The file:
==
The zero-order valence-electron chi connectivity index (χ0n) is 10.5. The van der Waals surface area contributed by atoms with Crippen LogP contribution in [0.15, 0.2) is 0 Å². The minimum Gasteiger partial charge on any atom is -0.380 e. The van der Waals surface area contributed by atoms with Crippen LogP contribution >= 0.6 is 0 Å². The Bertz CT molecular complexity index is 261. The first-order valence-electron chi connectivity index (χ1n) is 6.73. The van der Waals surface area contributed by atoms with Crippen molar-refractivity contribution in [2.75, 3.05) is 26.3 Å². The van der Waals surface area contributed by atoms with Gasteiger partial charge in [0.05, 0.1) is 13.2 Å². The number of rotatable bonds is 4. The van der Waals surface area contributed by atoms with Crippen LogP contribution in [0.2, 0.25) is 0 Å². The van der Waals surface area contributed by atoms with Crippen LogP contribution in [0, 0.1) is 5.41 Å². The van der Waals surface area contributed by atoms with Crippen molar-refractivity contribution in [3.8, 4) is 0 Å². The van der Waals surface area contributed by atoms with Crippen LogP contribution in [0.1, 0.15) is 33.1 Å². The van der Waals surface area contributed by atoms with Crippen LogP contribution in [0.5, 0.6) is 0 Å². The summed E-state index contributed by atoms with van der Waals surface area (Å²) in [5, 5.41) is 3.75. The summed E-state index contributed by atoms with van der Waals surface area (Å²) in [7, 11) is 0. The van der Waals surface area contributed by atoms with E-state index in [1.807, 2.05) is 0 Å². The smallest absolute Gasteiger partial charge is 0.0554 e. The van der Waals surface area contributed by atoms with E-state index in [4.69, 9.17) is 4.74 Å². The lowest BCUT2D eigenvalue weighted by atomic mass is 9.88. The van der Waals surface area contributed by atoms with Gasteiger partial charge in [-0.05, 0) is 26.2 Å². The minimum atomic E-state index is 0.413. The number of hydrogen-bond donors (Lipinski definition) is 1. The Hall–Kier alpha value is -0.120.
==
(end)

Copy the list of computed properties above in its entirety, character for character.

The zero-order valence-electron chi connectivity index (χ0n) is 10.5. The van der Waals surface area contributed by atoms with Crippen LogP contribution in [0.15, 0.2) is 0 Å². The minimum Gasteiger partial charge on any atom is -0.380 e. The van der Waals surface area contributed by atoms with Crippen LogP contribution >= 0.6 is 0 Å². The Bertz CT molecular complexity index is 261. The first-order valence-electron chi connectivity index (χ1n) is 6.73. The van der Waals surface area contributed by atoms with Crippen molar-refractivity contribution in [2.75, 3.05) is 26.3 Å². The van der Waals surface area contributed by atoms with Gasteiger partial charge in [0.05, 0.1) is 13.2 Å². The number of rotatable bonds is 4. The van der Waals surface area contributed by atoms with Crippen LogP contribution in [0.2, 0.25) is 0 Å². The van der Waals surface area contributed by atoms with Crippen LogP contribution in [0, 0.1) is 5.41 Å². The van der Waals surface area contributed by atoms with Crippen molar-refractivity contribution in [3.8, 4) is 0 Å². The van der Waals surface area contributed by atoms with Crippen LogP contribution in [0.1, 0.15) is 33.1 Å². The van der Waals surface area contributed by atoms with Crippen LogP contribution in [0.5, 0.6) is 0 Å². The summed E-state index contributed by atoms with van der Waals surface area (Å²) in [5, 5.41) is 3.75. The summed E-state index contributed by atoms with van der Waals surface area (Å²) in [7, 11) is 0. The van der Waals surface area contributed by atoms with E-state index in [1.807, 2.05) is 0 Å². The smallest absolute Gasteiger partial charge is 0.0554 e. The van der Waals surface area contributed by atoms with E-state index in [4.69, 9.17) is 4.74 Å². The lowest BCUT2D eigenvalue weighted by atomic mass is 9.88. The van der Waals surface area contributed by atoms with Gasteiger partial charge in [-0.05, 0) is 26.2 Å². The minimum atomic E-state index is 0.413. The number of hydrogen-bond donors (Lipinski definition) is 1. The Hall–Kier alpha value is -0.120.